Absolutely. And we’ve made the decision. And I’d love to say that, you know, this is just sheer genius. On my side, it’s absolutely not, it’s just been working with my clients and trial and error and seeing what works when we’ve gone and created a company page because I thought that was the right thing to do. And, you know, we’re setting it all up properly. If we make that company page and we make the consulting piece look too big, it can overshadow. So what we’ve done instead is we’ve typed in their self employed. So when you type in, you know the name of your business, which you know, ideally is your name. And then where it says, you know, you on LinkedIn, it’s now asking you is this part time or full time or whatever. So you can actually go in, and you can change all of that. And you can type in the company name, instead of putting your name type in self employed, and it will automatically come up with a logo of two shaking hands. And that looks really nice. So you’ve still got a logo there. But it’s not linking, it’s not overshadowing. So I hope that doesn’t sound too technical and make sense to all those who are thinking, How do I juggle it all?

Helga Svendsen  16:34

That’s my tip, I haven’t done that. I think I’m gonna go back in and do that myself. I don’t have my own page on LinkedIn. So I’m gonna go in and get find myself some shaking hands, I think,

Karen Tisdell  16:43

absolutely. And we’ll make sure it does so that they can look, you know, listeners can go and check out your profile and sort of see what that looks like, does, it looks much better.

Helga Svendsen  16:52

I mean, LinkedIn is a platform, it’s a Live platform. So it can change at any time as in, you can change your profile at any time. So if your priority if we have a number of competing priorities, and if for whatever reason you decide right, now my priority is finding my next board role, then you will write it to reflect that. That’s not to say that in six months time, when you’ve landed that board role, you can’t tweak it again, in some ways. I mean, you don’t want to be doing that every day. But you can do it anytime you like, it’s a Live platform.

Karen Tisdell  17:24

It is. And I also think when you say you don’t want to be doing that every day. I think he actually can do it every day. And what I mean by Shawn, just a wish back a little bit on that, um, because I think sometimes, as women we often get in our own way, don’t we, you know, we often want everything to be absolutely perfect before we upload it. And what I love about LinkedIn is you can do it incrementally. And you’ve always got to think, you know, what’s, what’s the downside of me doing this, you know, and so if you say, I’ll wait until it’s perfect for you know, what, somebody might be headhunting looking for somebody right now. And you’re missing out because you haven’t got anything up there. So even if it’s not perfect, Done is better than perfect. Done. You know what I mean? So you can just incrementally add to it, don’t feel you’ve got to get it all perfect. And 10 just sort of, you know, make some changes, wake up tomorrow, look at it and go like that, you know, you can do that. It’s not like it’s a website, you know, I ran my whole business without having a website until March 2021. You know, and had this amazing work come my way. And whenever I want to go in and change my websites, you know, I break into hives, I get so anxious about it via LinkedIn profile, it’s so easy. So yes, and nobody’s checking, nobody screenshotting it day on day and go, she changed a word, nobody’s doing that.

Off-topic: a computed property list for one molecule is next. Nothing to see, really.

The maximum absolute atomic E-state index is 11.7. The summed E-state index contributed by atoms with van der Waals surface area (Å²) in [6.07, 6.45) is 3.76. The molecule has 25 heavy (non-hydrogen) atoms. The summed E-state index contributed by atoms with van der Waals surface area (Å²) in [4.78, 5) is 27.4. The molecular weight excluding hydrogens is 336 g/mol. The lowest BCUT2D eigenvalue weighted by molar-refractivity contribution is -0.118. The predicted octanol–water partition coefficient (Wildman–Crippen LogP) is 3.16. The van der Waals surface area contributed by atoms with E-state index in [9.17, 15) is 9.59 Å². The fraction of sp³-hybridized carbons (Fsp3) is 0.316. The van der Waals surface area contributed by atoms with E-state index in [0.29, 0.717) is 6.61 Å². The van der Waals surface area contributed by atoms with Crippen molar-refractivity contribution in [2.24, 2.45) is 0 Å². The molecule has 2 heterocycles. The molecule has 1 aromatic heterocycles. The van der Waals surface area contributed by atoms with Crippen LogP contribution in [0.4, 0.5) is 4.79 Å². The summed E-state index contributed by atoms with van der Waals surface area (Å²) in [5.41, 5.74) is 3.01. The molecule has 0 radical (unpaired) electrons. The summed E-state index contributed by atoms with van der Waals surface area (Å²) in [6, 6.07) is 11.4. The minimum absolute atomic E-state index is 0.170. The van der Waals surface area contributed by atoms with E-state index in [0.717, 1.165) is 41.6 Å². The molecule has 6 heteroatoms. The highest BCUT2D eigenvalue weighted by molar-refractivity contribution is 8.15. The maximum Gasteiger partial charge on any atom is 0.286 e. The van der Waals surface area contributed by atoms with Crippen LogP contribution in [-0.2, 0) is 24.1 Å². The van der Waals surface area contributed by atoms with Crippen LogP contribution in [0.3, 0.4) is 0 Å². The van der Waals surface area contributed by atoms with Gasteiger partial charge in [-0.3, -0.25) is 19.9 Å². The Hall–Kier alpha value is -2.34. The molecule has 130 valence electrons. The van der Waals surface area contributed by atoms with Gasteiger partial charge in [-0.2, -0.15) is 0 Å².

Helga Svendsen  18:49

Exactly. That the only person that often takes that much notice is yourself, or it’s in the moment when people are looking for you and that you’re right, they won’t be comparing. So speaking of people looking for you, so there’s getting your profile, right, there’s getting the language, right, there’s getting the themes right there is aiming for where you want to go. All of those things, for people looking for you. What’s your advice about the network side of LinkedIn, because you mentioned this earlier about connecting with the right people for it. What’s your advice there?

Karen Tisdell  19:18